What made you think Abergavenny needed a wine shop in the first place?
Well, we were based in Cardiff, and there’s obviously a couple of good little indies down there. I looked at Abergavenny; I didn’t know the area that well, but I knew of the food festival and its reputation as a foodie town. If you’re a very foodie town without a wine shop, there’s obviously a little gap in the market. There are a couple of independent shops that do a little bit of wine but they’re not actually experts in it. So we opened and built a community around the shop. And it’s been a part of Abergavenny ever since, really.

How big is the population?
Roughly 9,000, as a town.

As small as that? Is there a big hinterland to tap into?
Yes and no. A lot of the surrounding towns in Monmouthshire, blue [voting] towns, probably buy a lot of wine from Tanners. But the town is growing massively. Since you don’t have to pay to cross the [Severn] bridge anymore, and because of Covid, there’s definitely a lot more younger people that have moved here from the Bristol area. So the demographic is changing in the town.

When we first opened, we were definitely too young and cool for Abergavenny – and trying too hard to be young and cool. There aren’t enough other people that want to drink those kinds of wines. So we’ve kind of found the middle level now, doing lots of stuff that we really love and want to do, as well as keeping the town happy, which I know is a weird thing to say. We couldn’t just sell lots of low-intervention, orange wines. It wouldn’t work here.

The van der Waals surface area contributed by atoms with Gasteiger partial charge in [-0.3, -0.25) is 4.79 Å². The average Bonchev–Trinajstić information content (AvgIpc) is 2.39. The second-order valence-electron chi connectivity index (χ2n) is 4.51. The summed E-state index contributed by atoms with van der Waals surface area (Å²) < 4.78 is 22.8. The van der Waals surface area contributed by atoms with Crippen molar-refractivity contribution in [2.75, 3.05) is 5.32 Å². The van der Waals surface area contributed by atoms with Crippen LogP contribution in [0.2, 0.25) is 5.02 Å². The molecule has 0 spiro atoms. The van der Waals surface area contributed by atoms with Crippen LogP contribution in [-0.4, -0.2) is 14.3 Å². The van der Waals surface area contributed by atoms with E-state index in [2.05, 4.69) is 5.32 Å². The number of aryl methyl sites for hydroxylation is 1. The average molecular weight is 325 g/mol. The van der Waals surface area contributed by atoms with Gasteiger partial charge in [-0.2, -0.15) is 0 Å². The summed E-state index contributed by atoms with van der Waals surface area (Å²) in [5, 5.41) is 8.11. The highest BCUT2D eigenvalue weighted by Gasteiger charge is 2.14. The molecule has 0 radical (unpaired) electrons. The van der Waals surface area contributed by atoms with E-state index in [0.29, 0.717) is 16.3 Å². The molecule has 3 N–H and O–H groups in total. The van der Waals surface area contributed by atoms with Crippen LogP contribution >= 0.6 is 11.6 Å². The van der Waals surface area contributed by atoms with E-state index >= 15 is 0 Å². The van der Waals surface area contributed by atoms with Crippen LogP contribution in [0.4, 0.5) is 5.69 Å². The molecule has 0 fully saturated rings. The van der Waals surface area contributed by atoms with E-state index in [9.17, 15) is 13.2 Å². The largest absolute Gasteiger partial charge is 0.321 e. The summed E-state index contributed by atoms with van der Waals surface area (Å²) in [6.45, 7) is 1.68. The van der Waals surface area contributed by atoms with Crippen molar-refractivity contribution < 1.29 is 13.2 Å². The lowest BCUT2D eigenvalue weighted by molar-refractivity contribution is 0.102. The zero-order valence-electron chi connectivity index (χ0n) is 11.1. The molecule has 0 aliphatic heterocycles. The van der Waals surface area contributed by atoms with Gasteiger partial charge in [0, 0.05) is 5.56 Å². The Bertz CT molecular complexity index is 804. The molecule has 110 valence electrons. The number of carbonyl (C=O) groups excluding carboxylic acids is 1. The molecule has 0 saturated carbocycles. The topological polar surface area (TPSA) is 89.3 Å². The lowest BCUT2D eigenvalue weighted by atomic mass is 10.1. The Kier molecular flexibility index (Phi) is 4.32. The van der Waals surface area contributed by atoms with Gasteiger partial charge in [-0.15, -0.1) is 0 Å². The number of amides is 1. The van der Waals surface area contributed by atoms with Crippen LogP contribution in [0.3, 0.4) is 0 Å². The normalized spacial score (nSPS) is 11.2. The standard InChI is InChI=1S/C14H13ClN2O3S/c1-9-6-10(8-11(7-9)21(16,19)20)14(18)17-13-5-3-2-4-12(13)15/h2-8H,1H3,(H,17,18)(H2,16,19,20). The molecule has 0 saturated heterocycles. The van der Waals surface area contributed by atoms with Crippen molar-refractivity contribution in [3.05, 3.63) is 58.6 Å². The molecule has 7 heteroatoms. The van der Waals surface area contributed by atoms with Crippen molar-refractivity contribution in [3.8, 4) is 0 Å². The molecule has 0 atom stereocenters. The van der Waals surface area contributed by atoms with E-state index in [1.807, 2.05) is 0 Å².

There are much bigger places than this that wouldn’t support a specialist wine merchant.
I think we’re quite lucky here, actually, because we are quite isolated. It’s beautiful; it’s on the foot of the Beacons. But there’s nowhere else to go. The closest town is actually Crickhowell village outside Brecon and even Brecon is half an hour away. Monmouth’s half an hour away. So once you’re here, you’re kind of here, and the community is quite a strong community.



Do you have most of the obvious boxes ticked with the range, or do you wilfully do your own thing?
I think we’ve sort of wilfully tried to do our own thing, and not conform. Like, we still sell more Austrian Grüner Veltliner than we do New Zealand Sauvignon Blanc. I can’t remember the last time we sold a bottle of Pinot Grigio.

Do people ask for it, though?
Not anymore. I suppose we’ve influenced people’s tastes.

From day one we only stocked grower Champagne, which for a year probably hindered our Champagne sales. But now people get it. There are a few producers I’ve given up on for sure, just because obviously everybody wants their wines, so they’ve become allocation-only mythical beasts that you can no longer get – or you can get six bottles, and I’d probably want to drink all six. Long gone are the days of selling lots of Agrapart and things, because the price has gone through the roof and they’re just no longer really available to us. But new young growers go on the shelf, for the right money.

Do you do any wholesaling?
We’ve started. Not huge amounts; we’ve never really gone after it. That’s part of the plan for next year. But it’s something that’s grown organically with local restaurants. It’s really hard, actually, to find people that want to put decent wine on the list.

Just outside of town, we’ve got four or five really, really good gastro pubs and restaurants that have opened in the last few years, who actually care about food and where it comes from. So the wine list has to match that. It’s too easy to just write a list full of recognisable wines. We’ve slowly started to have influence, I think, on the local wine scene.

How do you think your customers are discovering new things?